The moment I saw the bus driver’s smile I realized I was far, far from home; at a magical place where public transit workers realize they’re in the service and hospitality business and act accordingly. LIKE!
What surprised me even further on my recent stay in Phoenix was that the warm fuzzies went both ways. Drivers greet passengers with a smile and travelers reply in kind.
It was obvious when I boarded my first Vally Metro bus, during the morning commute that I was a tourist. I fumbled with the very basics; Where do I put my money? How do I get a transfer? How will I know when I get to my stop? But the driver was cheery and helpful. And this is where it gets really weird. So were my fellow passengers.
Had this happened once, or even twice, I’d chalk it up to beginner’s luck. But on every trip I took on public transportation, and I took plenty this week, I would ask just one idle question and the conversation was off and running.
One morning I talked to a Macy’s shop girl halfway through her 2 hour-a-day, each-way commute. She explained to me how the department store’s employee commission system worked. Yikes! I’ll never return merchandise to Macy’s again. I promise. (For more eye-opening info on this subject read the book, Malled My Unintentional Career in Retail by Caitlin Kelly)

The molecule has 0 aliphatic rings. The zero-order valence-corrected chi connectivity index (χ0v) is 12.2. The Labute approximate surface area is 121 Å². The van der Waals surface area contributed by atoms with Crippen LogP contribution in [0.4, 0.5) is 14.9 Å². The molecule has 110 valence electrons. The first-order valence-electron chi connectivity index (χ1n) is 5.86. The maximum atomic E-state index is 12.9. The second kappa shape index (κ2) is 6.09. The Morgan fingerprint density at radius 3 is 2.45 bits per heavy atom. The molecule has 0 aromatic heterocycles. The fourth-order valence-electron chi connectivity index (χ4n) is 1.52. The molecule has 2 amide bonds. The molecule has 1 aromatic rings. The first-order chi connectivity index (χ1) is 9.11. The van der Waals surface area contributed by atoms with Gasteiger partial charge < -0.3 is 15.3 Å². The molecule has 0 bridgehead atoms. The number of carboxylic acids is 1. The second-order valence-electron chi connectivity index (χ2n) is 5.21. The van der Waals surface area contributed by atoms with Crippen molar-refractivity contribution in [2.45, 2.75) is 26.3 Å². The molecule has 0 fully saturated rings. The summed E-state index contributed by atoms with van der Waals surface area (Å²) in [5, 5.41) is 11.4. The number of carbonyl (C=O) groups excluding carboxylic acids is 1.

There was the middle aged man headed to the Veteran’s Administration who told me how he was easing his way into retirement by cutting back from full to part-time work, but still spent an hour and a half on the bus getting from one side of Scottsdale to the other. The Jamaican bus driver on this route listened and occasionally joined in with his story of moving to Arizona for love. The relationship had come to an end but his affection for Phoenix was still on a high burn. That was an emotion they all seemed to share.
On my second bus, as I finally approached my destination, the Musical Instrument Museum, another transplant, driver Robert Davis from New Jersey said he missed living near water, but enjoyed everything else about the place. Another bus, another round of smiles and pleasant exchanges.
I was in Phoenix working on several news stories for client somewhat stingy with expenses so, I was watching my pennies; Hence the $5 a day bus rather than a $60 a day rental car.
From Scottsdale to Phoenix to Chandler to Tucson l was not behind the wheel, instead I was getting this unexpected view – the view of a place as seen through the lives of the locals.
On the practical side, there were 3 things especially worth noting about Phoenix public transit;
- Each stop has a unique identifying number. Call or text the transit authority with that number and you’ll get the arrival time for the next three buses. How about that for eliminating wait time uncertainty?
- The aforementioned “welcome aboard” smile from the bus driver.
- The delightfully consistent practice of departing passengers of thanking the driver.
LIKE, LIKE and LIKE.